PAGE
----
Food Law News - EU - 2002

FSA Letter, 19 December 2002

ADDITIVES - Proposal for a 5th amendment to directive 95/2/EC on food additives other than colours and sweeteners

The FSA is seeking views on a European Commission proposal for a fifth amendment to Directive 95/2/EC on food additives other than colours and sweeteners.

A short summary of the proposal together with some background is included. The text of the proposal itself (COM (2002) 662 final) can be see at: COM(2002)662 (pdf file). This includes the Commission's explanatory memorandum and impact assessment form.

The closing date for any comments on this proposal is 17 January 2003.

The European Commission has recently published a proposal to amend Directive 95/2/EC on food additives other than colours and sweeteners for the fifth time. The key points of the proposal are as follows:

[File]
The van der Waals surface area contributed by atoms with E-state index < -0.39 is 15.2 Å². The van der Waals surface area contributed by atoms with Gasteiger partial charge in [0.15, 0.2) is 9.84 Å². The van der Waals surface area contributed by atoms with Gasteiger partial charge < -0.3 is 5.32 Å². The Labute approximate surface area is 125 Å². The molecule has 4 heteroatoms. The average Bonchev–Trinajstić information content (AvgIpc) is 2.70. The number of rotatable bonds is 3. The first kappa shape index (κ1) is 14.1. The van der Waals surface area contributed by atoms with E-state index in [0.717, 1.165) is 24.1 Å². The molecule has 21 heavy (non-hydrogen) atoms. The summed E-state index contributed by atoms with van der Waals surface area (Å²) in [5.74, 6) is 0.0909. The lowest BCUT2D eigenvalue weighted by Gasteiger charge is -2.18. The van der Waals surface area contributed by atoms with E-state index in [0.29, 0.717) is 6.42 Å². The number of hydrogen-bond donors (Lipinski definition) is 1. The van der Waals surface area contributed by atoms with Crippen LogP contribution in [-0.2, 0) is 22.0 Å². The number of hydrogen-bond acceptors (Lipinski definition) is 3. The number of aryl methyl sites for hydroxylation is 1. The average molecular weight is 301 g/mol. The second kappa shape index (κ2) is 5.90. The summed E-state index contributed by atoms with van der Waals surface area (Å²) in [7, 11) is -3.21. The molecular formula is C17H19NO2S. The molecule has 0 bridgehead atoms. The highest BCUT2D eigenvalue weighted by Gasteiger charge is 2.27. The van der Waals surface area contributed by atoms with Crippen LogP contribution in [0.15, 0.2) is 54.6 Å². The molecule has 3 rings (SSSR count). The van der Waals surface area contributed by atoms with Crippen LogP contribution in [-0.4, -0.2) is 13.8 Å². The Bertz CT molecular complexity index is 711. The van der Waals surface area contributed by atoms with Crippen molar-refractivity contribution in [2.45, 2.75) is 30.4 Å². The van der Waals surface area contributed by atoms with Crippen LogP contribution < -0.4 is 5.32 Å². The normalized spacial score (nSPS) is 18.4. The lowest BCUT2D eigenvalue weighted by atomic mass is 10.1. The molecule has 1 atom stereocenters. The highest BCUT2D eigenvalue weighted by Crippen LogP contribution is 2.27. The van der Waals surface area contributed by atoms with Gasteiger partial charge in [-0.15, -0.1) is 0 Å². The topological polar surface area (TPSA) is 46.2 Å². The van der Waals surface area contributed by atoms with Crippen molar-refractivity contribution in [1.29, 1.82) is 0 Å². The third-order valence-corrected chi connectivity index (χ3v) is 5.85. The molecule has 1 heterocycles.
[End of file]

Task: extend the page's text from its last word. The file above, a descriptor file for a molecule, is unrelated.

· The authorisation of one new food additive - hydrogenated poly-1-decene, following its evaluation by the Scientific Committee on Food, and a number of new food uses of already permitted food additives.
· Clarification of the coverage of certain food categories and the extension of certain food categories in which food additives may be used.
· The withdrawal of one additive - E 170 (ii) calcium hydrogen carbonate - and one use of a permitted additive - phosphates in cider and perry - both of which are now obsolete; the withdrawal of certain preservatives used on fruit which now fall to legislation on the control of plant protection products.